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Cause Marketing Pennies at a Time

With the 2004 publication of his landmark book The Fortune at the Bottom of the Pyramid in 2004, C.K. Prahalad laid out the case for how technology… and new ways of thinking about customers and business models… could enable companies to deliver products and services of value to the four billion people across the globe who live on less than $2 a day.

Companies like Hindustan Unilever are doing just that with great success. But is there a way that technology could do the same for cause marketing and philanthropic giving?

A startup funded on Indigogo called CentUp is trying to do just that with a microgiving approach targeted at content developers and the people who support them. Here’s how it works:

Producers, like me for instance, put the CentUp button in proximity to their content. The button acts as a like button. The user preloads some sum into their CentUp account and each CentUp like is releases a few pennies. Half goes to the provider, half to so-far unnamed charities. This is truly microgiving.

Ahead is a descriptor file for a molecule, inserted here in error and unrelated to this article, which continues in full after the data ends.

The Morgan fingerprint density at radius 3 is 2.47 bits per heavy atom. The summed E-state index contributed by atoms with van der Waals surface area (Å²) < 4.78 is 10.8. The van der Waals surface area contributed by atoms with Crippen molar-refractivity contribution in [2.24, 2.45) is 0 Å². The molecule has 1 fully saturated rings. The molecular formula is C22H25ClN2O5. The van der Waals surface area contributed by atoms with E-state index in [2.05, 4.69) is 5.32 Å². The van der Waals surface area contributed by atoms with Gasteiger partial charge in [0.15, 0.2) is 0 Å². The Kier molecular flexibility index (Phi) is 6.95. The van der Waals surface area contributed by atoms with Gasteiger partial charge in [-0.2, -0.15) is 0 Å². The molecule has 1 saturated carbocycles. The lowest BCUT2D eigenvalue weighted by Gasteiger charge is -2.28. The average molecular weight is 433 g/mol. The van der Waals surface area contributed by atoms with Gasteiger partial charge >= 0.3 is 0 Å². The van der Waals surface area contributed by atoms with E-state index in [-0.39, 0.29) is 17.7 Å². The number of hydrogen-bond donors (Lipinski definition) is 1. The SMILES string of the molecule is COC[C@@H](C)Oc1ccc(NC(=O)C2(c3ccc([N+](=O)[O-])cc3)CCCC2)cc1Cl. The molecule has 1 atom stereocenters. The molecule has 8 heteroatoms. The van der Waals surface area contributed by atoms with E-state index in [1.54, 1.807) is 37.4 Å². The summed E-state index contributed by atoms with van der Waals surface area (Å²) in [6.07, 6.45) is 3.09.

Needless to say, this flies in the face of conventional wisdom in fundraising which goes something like this: ‘it’s just as much work to ask for a modest donation as a big one, so you might as well ask for a big one.’ In other words, focus on the top of the pyramid.

That’s rational thinking. But it leaves money on the table. That said, can microgiving actually add up for charities?

The short answer is, it has been for decades.

The US Postal Service Breast Cancer Semipostal Stamp raised tens of millions less than a dime at a pop! The BoxTops for Education campaign from General Mills has raised hundreds of millions for schools just 10 cents at a time. Cash register round-up schemes collectively generate millions a few pennies at a time. Most paper icon campaigns, aka pinups, have collectively raised hundreds of millions at a $1 per unit.

CentUp is treading familiar ground only in much shinier shoes.

Comments

Len Kendall said…
Thanks so much for sharing our story. Totally agree with you that the bottom of the pyramid has been used for ages, and continues to be under-utilized. The fact of the matter is, for many non-profits donors are far more important than donations. And it's easier to grow donors when the cost of entry starts off low.

-Len

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